The agreement by the Postal Service to delay possible closing also means that cuts to first-class mail that would slow delivery and eliminate the chance for stamped letters to arrive the next day, would not occur before May 15. Previously, the post office said it hoped to implement the cuts to first-class service in April.
About 100,000 postal employees could be cut as a result of closures. Postal officials have said this is expected to save up to $6.5 billion a year.
The Postal Service, an independent agency of government, does not receive tax money, but it is subject to congressional control on major aspects of its operations.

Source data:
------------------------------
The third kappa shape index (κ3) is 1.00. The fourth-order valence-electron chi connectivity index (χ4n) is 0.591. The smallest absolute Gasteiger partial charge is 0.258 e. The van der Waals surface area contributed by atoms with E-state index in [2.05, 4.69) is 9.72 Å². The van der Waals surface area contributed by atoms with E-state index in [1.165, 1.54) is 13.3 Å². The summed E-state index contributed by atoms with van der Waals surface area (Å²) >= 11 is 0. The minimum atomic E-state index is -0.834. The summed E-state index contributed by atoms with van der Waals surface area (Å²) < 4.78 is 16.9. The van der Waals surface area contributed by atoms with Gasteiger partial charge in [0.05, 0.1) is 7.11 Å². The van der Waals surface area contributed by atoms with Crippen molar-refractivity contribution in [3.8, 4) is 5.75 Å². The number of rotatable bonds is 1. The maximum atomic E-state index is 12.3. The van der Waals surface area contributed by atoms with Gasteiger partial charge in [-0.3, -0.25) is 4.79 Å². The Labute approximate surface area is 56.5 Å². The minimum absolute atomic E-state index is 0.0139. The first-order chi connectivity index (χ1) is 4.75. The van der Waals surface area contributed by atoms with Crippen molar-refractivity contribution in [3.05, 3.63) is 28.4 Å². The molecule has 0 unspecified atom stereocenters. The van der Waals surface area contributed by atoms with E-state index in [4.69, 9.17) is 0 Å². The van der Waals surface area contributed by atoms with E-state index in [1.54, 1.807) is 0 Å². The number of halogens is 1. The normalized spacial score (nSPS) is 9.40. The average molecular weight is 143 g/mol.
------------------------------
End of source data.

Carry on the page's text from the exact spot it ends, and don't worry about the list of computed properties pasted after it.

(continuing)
Separate bills that have passed House and Senate committees would give the Postal Service more authority to reduce delivery to five days a week, raise stamp prices and reduce health care and other labor costs.
The Senate bill would refund what the Postal Service overpaid into a federal retirement fund, encourage a restructuring of health benefits and reduce the agency's annual payments into a future retiree health account.
There are 573 retail post offices in Oklahoma. Since 2009, 12 Oklahoma District post offices have been closed under the post office discontinuance process, Montague said.
Offices are categorized into levels based on their distribution, delivery and retail workload. The hours they are open for retail services depend on the office level, she said.
“Determining the cost savings is a component of these studies, and data is not yet finalized for the Oklahoma offices,” Montague said.